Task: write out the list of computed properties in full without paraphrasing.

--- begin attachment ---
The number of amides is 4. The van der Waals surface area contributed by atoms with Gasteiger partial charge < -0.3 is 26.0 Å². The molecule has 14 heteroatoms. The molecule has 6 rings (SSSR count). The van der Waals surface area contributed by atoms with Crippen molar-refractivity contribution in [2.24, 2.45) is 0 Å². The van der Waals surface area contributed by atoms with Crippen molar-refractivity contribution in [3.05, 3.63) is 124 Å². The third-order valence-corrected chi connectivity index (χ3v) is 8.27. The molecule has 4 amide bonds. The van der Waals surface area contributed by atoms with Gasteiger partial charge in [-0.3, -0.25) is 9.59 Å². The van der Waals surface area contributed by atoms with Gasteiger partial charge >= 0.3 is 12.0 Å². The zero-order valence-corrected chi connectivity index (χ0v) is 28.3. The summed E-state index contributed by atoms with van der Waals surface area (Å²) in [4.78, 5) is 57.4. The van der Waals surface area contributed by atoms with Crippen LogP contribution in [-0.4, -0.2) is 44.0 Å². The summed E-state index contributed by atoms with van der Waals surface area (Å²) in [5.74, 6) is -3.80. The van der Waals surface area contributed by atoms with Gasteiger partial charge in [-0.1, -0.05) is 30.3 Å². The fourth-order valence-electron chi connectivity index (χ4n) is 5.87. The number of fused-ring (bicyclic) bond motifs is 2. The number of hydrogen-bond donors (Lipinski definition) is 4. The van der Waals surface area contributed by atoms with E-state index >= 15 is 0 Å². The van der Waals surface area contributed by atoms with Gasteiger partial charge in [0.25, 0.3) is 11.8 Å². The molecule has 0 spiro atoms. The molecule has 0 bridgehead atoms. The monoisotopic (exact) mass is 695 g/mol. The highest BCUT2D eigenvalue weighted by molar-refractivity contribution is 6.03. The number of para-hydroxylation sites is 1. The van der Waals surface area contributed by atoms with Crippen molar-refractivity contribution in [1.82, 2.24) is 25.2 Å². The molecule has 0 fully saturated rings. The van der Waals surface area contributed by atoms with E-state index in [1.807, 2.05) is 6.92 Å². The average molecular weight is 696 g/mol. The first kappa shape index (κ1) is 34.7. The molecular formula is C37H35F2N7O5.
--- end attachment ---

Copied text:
The number of amides is 4. The van der Waals surface area contributed by atoms with Gasteiger partial charge < -0.3 is 26.0 Å². The molecule has 14 heteroatoms. The molecule has 6 rings (SSSR count). The van der Waals surface area contributed by atoms with Crippen molar-refractivity contribution in [2.24, 2.45) is 0 Å². The van der Waals surface area contributed by atoms with Crippen molar-refractivity contribution in [3.05, 3.63) is 124 Å². The third-order valence-corrected chi connectivity index (χ3v) is 8.27. The molecule has 4 amide bonds. The van der Waals surface area contributed by atoms with Gasteiger partial charge in [-0.3, -0.25) is 9.59 Å². The van der Waals surface area contributed by atoms with Gasteiger partial charge >= 0.3 is 12.0 Å². The zero-order valence-corrected chi connectivity index (χ0v) is 28.3. The summed E-state index contributed by atoms with van der Waals surface area (Å²) in [4.78, 5) is 57.4. The van der Waals surface area contributed by atoms with Crippen LogP contribution in [-0.4, -0.2) is 44.0 Å². The summed E-state index contributed by atoms with van der Waals surface area (Å²) in [5.74, 6) is -3.80. The van der Waals surface area contributed by atoms with Gasteiger partial charge in [-0.1, -0.05) is 30.3 Å². The fourth-order valence-electron chi connectivity index (χ4n) is 5.87. The number of fused-ring (bicyclic) bond motifs is 2. The number of hydrogen-bond donors (Lipinski definition) is 4. The van der Waals surface area contributed by atoms with E-state index >= 15 is 0 Å². The van der Waals surface area contributed by atoms with Gasteiger partial charge in [0.25, 0.3) is 11.8 Å². The molecule has 0 spiro atoms. The molecule has 0 bridgehead atoms. The monoisotopic (exact) mass is 695 g/mol. The highest BCUT2D eigenvalue weighted by molar-refractivity contribution is 6.03. The number of para-hydroxylation sites is 1. The van der Waals surface area contributed by atoms with Crippen molar-refractivity contribution in [1.82, 2.24) is 25.2 Å². The molecule has 0 fully saturated rings. The van der Waals surface area contributed by atoms with E-state index in [1.807, 2.05) is 6.92 Å². The average molecular weight is 696 g/mol. The first kappa shape index (κ1) is 34.7. The molecular formula is C37H35F2N7O5.